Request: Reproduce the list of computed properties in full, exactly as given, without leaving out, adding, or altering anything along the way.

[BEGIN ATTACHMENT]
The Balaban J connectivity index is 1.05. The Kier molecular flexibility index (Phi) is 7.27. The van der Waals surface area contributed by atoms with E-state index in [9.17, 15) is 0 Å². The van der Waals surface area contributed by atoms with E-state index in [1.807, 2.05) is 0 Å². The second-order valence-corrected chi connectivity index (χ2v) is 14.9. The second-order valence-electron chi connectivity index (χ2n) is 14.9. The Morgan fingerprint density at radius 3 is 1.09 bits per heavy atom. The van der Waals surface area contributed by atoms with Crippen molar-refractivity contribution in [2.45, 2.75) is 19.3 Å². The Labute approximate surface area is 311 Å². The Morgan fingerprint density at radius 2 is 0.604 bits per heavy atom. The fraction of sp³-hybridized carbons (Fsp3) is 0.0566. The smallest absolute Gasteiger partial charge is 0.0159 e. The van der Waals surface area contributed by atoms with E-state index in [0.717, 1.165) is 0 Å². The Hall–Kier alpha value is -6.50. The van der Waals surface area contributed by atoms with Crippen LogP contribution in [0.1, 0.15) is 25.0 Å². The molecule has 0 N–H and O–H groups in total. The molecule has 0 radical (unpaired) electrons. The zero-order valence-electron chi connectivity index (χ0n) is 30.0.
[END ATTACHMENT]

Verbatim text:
The Balaban J connectivity index is 1.05. The Kier molecular flexibility index (Phi) is 7.27. The van der Waals surface area contributed by atoms with E-state index in [9.17, 15) is 0 Å². The van der Waals surface area contributed by atoms with E-state index in [1.807, 2.05) is 0 Å². The second-order valence-corrected chi connectivity index (χ2v) is 14.9. The second-order valence-electron chi connectivity index (χ2n) is 14.9. The Morgan fingerprint density at radius 3 is 1.09 bits per heavy atom. The van der Waals surface area contributed by atoms with Crippen molar-refractivity contribution in [2.45, 2.75) is 19.3 Å². The Labute approximate surface area is 311 Å². The Morgan fingerprint density at radius 2 is 0.604 bits per heavy atom. The fraction of sp³-hybridized carbons (Fsp3) is 0.0566. The smallest absolute Gasteiger partial charge is 0.0159 e. The van der Waals surface area contributed by atoms with E-state index in [0.717, 1.165) is 0 Å². The Hall–Kier alpha value is -6.50. The van der Waals surface area contributed by atoms with Crippen LogP contribution in [0.1, 0.15) is 25.0 Å². The molecule has 0 N–H and O–H groups in total. The molecule has 0 radical (unpaired) electrons. The zero-order valence-electron chi connectivity index (χ0n) is 30.0.